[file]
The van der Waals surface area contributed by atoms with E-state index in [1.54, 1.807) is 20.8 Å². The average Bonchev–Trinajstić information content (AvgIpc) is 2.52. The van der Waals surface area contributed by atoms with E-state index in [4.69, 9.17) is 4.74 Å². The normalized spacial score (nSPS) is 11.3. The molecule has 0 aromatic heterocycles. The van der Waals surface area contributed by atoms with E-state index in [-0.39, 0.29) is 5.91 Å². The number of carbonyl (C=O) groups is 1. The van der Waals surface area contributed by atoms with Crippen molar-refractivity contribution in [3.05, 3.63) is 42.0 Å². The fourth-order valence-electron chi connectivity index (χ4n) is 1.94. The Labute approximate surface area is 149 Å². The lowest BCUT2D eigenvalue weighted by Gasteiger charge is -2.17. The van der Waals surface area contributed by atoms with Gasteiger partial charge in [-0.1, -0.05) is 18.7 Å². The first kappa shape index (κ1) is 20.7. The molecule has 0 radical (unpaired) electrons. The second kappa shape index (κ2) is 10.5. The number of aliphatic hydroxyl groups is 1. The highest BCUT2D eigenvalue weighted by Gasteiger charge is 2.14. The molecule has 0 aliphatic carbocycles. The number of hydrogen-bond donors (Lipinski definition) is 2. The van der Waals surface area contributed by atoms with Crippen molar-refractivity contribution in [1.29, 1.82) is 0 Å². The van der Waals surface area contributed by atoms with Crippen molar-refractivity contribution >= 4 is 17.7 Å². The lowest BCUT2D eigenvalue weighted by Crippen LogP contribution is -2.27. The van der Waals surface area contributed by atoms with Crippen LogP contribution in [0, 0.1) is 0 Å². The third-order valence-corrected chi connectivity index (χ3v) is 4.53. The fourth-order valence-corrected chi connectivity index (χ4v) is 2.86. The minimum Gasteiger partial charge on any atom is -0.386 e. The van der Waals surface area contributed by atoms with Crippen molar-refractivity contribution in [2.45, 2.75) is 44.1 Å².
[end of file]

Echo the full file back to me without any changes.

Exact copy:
The van der Waals surface area contributed by atoms with E-state index in [1.54, 1.807) is 20.8 Å². The average Bonchev–Trinajstić information content (AvgIpc) is 2.52. The van der Waals surface area contributed by atoms with E-state index in [4.69, 9.17) is 4.74 Å². The normalized spacial score (nSPS) is 11.3. The molecule has 0 aromatic heterocycles. The van der Waals surface area contributed by atoms with E-state index in [-0.39, 0.29) is 5.91 Å². The number of carbonyl (C=O) groups is 1. The van der Waals surface area contributed by atoms with Crippen molar-refractivity contribution in [3.05, 3.63) is 42.0 Å². The fourth-order valence-electron chi connectivity index (χ4n) is 1.94. The Labute approximate surface area is 149 Å². The lowest BCUT2D eigenvalue weighted by Gasteiger charge is -2.17. The van der Waals surface area contributed by atoms with Gasteiger partial charge in [-0.1, -0.05) is 18.7 Å². The first kappa shape index (κ1) is 20.7. The molecule has 0 radical (unpaired) electrons. The second kappa shape index (κ2) is 10.5. The number of aliphatic hydroxyl groups is 1. The highest BCUT2D eigenvalue weighted by Gasteiger charge is 2.14. The molecule has 0 aliphatic carbocycles. The number of hydrogen-bond donors (Lipinski definition) is 2. The van der Waals surface area contributed by atoms with Crippen molar-refractivity contribution in [1.29, 1.82) is 0 Å². The van der Waals surface area contributed by atoms with Crippen molar-refractivity contribution >= 4 is 17.7 Å². The lowest BCUT2D eigenvalue weighted by Crippen LogP contribution is -2.27. The van der Waals surface area contributed by atoms with Crippen LogP contribution in [0, 0.1) is 0 Å². The third-order valence-corrected chi connectivity index (χ3v) is 4.53. The fourth-order valence-corrected chi connectivity index (χ4v) is 2.86. The minimum Gasteiger partial charge on any atom is -0.386 e. The van der Waals surface area contributed by atoms with Crippen molar-refractivity contribution in [2.45, 2.75) is 44.1 Å².